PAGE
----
Liverpool Fan Tells Hillsborough Trial: I Was 29 And Screamed For My Mum

"I was being rammed against that barrier."
Hillsborough match commander David Duckenfield arriving Preston Crown Court.
Hillsborough match commander David Duckenfield arriving Preston Crown Court.
PA Wire/PA Images

A Liverpool fan who thought he was going to die in the crush at the Hillsborough tragedy “screamed out for my mum”, a jury has heard.

Christopher Parsonage told the trial of match commander David Duckenfield he felt guilty for being unable to help a fellow supporter who was also in distress at the 1989 FA Cup semi-final.

Parsonage, a teacher at the time, said the scene outside the turnstiles before kick-off was an “absolute scrum” and the busiest he had ever seen in the hundreds of matches he had attended, Preston Crown Court heard.

He recalled as he passed through the main tunnel leading to the central pens that somebody behind him said a gate had been opened.

He said: “Immediately that happened there was huge press of people.”

It continued as he entered the terrace, he said, as he had no control of where he wanted to go and was “carried down by the crowd” with his feet off the floor and hit a crush barrier.

He said: “I couldn’t do anything about it, it was incredible agony, I couldn’t move. My leg was absolutely trapped, I couldn’t twist my foot, I was being rammed against that barrier.

“I thought my leg was going to break and I was going to die. I screamed out for my mum. I was 29.”

Asked by prosecutor Richard Matthews QC what his breathing was like at the time, Parsonage replied: “I was consciously deciding to control my breathing and use my diaphragm.

“I knew I had to because I saw this guy to the side of me with a blue face. I have had to deal with my own personal guilt of not being able to hold him up.

“I was trying to grab hold of his collar, his eyes were bulging and his tongue was blue. I thought if he wasn’t dead he soon would be and and I felt if he went down he would have zero chance.”

Matthews told Parsonage: “You tried desperately to hold on to him but there was nothing you could do.”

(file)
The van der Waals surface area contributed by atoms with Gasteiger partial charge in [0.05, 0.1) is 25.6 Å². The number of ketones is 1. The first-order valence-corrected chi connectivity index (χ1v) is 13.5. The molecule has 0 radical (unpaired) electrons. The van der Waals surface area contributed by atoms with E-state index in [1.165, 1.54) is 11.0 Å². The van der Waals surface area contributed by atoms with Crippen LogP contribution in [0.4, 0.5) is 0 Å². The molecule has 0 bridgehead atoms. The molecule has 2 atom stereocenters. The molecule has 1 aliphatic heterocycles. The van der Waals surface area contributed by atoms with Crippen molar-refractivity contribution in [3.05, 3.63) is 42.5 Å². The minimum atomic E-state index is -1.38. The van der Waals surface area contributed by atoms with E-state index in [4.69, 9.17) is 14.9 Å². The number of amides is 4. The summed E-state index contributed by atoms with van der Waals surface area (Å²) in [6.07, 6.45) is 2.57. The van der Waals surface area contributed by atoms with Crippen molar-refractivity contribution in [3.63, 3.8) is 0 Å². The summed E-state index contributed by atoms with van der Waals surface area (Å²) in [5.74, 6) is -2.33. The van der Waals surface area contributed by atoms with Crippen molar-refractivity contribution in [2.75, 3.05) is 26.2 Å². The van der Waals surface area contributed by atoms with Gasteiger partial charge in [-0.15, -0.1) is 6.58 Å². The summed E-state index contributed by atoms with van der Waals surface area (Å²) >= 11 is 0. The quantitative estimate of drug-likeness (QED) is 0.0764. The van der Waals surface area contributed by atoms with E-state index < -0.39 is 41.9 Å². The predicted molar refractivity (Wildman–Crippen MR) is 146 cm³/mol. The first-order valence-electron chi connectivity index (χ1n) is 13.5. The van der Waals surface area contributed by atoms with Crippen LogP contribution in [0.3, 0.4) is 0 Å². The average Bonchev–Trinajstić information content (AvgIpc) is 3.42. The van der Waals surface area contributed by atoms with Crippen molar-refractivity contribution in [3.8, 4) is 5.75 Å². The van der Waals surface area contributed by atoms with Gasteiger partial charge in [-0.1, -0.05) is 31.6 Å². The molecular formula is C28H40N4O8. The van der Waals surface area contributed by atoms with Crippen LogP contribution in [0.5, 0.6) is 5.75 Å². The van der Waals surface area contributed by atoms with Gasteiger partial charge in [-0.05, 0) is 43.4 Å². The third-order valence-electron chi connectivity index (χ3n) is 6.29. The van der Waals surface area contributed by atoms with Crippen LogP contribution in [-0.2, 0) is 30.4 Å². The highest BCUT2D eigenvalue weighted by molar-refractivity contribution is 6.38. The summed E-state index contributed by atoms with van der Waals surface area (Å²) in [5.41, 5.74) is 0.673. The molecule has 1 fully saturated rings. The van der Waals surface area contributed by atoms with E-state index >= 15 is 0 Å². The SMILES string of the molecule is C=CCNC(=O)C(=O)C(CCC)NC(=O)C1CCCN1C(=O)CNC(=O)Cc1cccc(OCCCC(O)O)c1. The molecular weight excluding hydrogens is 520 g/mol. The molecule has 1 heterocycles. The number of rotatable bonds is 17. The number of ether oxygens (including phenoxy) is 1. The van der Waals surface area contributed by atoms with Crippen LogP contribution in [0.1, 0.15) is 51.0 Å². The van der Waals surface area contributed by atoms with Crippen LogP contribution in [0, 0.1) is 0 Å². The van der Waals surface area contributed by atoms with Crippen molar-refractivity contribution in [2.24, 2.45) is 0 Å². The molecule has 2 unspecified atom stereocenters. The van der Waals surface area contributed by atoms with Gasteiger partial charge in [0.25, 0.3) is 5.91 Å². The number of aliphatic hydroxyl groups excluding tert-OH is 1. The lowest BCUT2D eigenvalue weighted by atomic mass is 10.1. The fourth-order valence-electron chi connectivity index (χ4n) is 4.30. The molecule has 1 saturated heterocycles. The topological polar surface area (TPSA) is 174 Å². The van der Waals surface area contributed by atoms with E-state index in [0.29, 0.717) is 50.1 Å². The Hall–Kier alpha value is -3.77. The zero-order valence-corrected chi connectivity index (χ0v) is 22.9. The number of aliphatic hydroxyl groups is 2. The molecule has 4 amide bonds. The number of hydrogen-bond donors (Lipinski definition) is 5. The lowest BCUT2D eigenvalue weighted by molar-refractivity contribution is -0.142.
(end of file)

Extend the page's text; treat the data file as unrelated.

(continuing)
The witness said: “Desperation is too slight a word ... I couldn’t do it.”

Earlier, retired Court of Appeal judge Sir Maurice Kay told the court it was “bedlam” in central pen 4 after he arrived shortly after kick-off.

The then senior barrister and Liverpool season ticket-holder said conditions were “terrible” and “very, very crowded”.

He spoke of how he found himself close to a barrier and he was “standing my ground trying to keep the crowd back”.

Sir Maurice said: “The crowd had obviously moved forward down to the front as a result of the pressure.

“After the players had gone off, when it was still bedlam, I can remember police officers on the pitch calling to the crowd to move backwards and people shouting back ‘We can’t, we can’t’.”

He had earlier queued outside the A to G turnstiles at Leppings Lane at about 2.30pm but felt “unsafe” and moved away before returning nearer to kick-off time.

Duckenfield, 74, of Bournemouth, Dorset, denies the gross negligence manslaughter of 95 men, women and children who died at the match on April 15 1989.

There can be no prosecution for the 96th person, Tony Bland, as he died more than a year and a day after the disaster and his death is “out of time” under the laws of the time.

Co-accused Graham Mackrell, 69, of Stocking Pelham, Hertfordshire, the then club secretary of match hosts Sheffield Wednesday FC, denies breaching a condition of the ground’s safety certificate and a health and safety offence.


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